The massive development of information and communication technologies has made it possible that any intervention we may wonder about can be implemented in a mobile application. In summary, it is stated that the process should be organized in five stages: i) conceptualization, ii) definition, iii) design, iv) development, and v) publication (41). According to Berlanga et al. (42): i) conceptualization implies generating an application idea considering the users' needs or problems; ii) the definition stage aims to specify the characteristics of users and the objective of the mobile application; iii) the design stage refers to the conceptual, content, and visual design of the app through prototyping; iv) the development stage focuses on programming the source code and performing user tests; and v) in the publication stage, after testing, the application is published in mobile application stores.

However, this approach involves several socio-cultural and technological relationships and interactions between the actors in each phase, which were defined in the model proposed by Graham et al. (43) (Fig. 1). Since the end-user is the focus of the mHealth intervention, it is essential that he/she be placed at the center of the process. That is, consideration must be given to how the designed app fits into the subject's day-to-day life. Furthermore, we must acknowledge that any patient interacts with other actors (health professionals, family, etc.) who directly affect their behavior and, therefore, the application's success. Besides, the user interacts with his or her environment, which may also exert negative or positive influences on adherence to a specific food pattern. The relationship of individuals with technology (including their mobile phones) can also modulate the success of a mHealth intervention. Last but not least, it should be considered that the patient will be influenced by the number and difficulty of the tasks that are part of the proposed behavior change, and how these may interfere with other mundane aspects such as daily tasks at home or work (43).

Figure 1.  Sociotechnical system demonstrating the relationship between stakeholders, processes, environments, and technologies (adapted from Graham et al. (43). 

This model can be extrapolated to the health professionals (30,43) involved in a mHealth-based intervention. They also need to interact with other individuals (patients, family members, etc.), technologies (e.g., databases with digital medical records), the environment (depending on where they use the technology for work), and tasks of varying complexity (text messages, writing notes, monitoring alarm symptoms or signs, etc.). Although it is unlikely that all potential relationships and interactions will occur in all mHealth experiences, taking them into account in the design and development phases of a mobile health application can remove barriers and increase engagement. Furthermore, there is evidence that attention to user needs through design leads to greater acceptance, understanding, adoption, and commitment rates regarding technology (25,43-46), and increases the potential for improving outcomes (47,48).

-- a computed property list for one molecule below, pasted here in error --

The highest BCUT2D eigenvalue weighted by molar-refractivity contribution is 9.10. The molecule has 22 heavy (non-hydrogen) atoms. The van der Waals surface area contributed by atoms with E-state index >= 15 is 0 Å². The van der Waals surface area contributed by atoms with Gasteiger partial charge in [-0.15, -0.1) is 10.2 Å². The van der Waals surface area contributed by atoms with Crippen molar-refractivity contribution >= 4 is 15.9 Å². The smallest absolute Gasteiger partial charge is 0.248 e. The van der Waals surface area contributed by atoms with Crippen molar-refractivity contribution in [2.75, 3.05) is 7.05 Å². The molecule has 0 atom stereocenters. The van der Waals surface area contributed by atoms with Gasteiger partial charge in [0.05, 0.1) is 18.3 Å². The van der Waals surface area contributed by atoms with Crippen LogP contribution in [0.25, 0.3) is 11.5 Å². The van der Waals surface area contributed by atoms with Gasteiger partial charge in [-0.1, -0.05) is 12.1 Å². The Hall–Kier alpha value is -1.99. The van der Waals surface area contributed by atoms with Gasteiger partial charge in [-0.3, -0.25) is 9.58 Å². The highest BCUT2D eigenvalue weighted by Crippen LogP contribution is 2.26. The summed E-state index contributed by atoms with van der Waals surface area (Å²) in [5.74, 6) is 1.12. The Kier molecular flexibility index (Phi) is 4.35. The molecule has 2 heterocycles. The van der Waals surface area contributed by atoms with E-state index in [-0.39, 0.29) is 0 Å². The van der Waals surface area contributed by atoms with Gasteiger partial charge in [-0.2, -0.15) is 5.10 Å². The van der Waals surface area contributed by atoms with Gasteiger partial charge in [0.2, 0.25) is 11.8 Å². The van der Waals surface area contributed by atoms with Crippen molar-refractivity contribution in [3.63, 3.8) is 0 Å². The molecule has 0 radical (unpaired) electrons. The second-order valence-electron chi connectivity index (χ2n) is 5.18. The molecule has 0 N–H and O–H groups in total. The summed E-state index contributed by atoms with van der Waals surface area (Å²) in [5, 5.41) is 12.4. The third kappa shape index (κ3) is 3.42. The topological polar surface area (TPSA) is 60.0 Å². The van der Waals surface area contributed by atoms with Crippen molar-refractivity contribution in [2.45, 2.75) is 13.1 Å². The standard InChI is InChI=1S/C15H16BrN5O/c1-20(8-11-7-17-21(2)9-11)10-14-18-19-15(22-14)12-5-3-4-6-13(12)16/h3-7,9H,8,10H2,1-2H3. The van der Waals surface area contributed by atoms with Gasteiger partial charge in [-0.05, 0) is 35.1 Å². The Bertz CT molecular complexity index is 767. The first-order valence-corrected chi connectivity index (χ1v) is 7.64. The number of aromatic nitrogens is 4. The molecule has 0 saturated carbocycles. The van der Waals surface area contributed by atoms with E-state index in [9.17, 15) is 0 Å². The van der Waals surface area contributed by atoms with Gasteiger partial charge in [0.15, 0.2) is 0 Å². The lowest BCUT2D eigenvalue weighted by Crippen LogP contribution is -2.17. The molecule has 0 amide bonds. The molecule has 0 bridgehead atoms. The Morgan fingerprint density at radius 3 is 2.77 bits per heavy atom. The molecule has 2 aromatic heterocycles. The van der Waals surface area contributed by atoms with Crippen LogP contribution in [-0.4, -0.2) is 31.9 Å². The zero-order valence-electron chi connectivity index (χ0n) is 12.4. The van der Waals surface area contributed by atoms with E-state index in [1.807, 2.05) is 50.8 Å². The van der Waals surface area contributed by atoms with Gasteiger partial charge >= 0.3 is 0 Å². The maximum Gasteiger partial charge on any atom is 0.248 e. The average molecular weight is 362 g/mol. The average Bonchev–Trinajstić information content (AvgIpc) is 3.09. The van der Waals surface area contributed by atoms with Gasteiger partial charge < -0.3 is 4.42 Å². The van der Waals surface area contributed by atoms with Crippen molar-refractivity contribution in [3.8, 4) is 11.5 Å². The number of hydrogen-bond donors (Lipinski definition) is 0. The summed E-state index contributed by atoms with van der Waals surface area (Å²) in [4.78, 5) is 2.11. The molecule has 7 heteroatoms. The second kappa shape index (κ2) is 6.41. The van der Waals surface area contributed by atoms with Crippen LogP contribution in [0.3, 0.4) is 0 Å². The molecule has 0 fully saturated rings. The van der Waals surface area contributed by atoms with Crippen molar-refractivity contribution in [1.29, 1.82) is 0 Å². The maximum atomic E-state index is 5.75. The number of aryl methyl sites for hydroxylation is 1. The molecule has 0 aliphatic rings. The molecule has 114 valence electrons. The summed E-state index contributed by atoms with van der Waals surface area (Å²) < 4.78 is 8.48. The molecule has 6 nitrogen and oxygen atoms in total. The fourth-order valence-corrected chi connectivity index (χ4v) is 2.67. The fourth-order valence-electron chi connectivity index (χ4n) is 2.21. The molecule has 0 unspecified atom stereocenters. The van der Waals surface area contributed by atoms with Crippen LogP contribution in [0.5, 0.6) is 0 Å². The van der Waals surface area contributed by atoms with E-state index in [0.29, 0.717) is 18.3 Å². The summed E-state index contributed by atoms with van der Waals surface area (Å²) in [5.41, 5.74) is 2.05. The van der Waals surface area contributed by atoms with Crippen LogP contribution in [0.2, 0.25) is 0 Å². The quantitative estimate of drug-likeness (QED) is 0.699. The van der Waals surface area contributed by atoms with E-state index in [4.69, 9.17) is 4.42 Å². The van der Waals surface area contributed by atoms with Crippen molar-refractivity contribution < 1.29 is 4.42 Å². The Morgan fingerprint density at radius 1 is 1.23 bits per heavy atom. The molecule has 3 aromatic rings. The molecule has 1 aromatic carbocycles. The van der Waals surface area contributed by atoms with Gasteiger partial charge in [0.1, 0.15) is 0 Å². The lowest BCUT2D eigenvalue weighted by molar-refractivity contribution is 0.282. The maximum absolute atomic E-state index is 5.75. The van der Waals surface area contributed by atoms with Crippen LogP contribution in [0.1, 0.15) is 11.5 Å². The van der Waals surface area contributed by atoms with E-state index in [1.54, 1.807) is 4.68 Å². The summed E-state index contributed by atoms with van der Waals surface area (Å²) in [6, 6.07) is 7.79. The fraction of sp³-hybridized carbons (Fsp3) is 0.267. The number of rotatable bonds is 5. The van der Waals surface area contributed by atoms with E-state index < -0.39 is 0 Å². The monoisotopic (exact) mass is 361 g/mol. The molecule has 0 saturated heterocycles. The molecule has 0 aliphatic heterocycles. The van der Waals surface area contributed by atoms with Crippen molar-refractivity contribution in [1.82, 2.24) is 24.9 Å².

Therefore, to ensure the positive outcomes of a mHealth-based nutrition intervention it is necessary to take into consideration all stakeholders in the process (25,30,43,46): i) the people who will receive the service (e.g., patients); ii) those who provide it (e.g., health care providers); and iii) other stakeholders who may be affected by the service (technology companies). This approach is crucial because these stakeholders are committed to the service and therefore affect the intervention's scope and outcomes. It is also necessary to consider the legislation and regulatory policies of each region or country, as they may also influence how mobile health applications are designed and distributed. Regulatory frameworks and legislation provide assurances of safety and increase the mHealth instruments' credibility among patients and providers (49). For all these reasons, it is necessary to understand how all the parties involved interact, from their respective points of view, with each other in this technological process (50,51). If these elements are not considered in the design of mHealth strategies, what we have called the Great GApp may develop (Fig. 2).

Figure 2.  The Great GApp. 

Firstly, it is common for health care providers to attempt to develop mHealth-based interventions through the "digital translation" of conventional treatments or high scientific evidence papers (such as clinical practice guidelines), expecting the same results that those traditional interventions have shown (43). In other words, an application's content has a factual scientific basis and possibly responds to real needs that they have detected in real clinical settings. However, these apps may exhibit several deficiencies: these care providers usually do not have technology companies that guarantee adequate implementation and continuity over time (52), they do not have graphics and product designers that favor an adequate user experience (53), and in some cases their attempts respond to personal initiatives that are disconnected from public or private health services. This fact makes it difficult for them to be integrated into regular clinical practice (54). In other cases, these public or private health services, without considering the professionals who will have to use these mobile applications, implement them, causing discomfort and poor adherence to using them (47).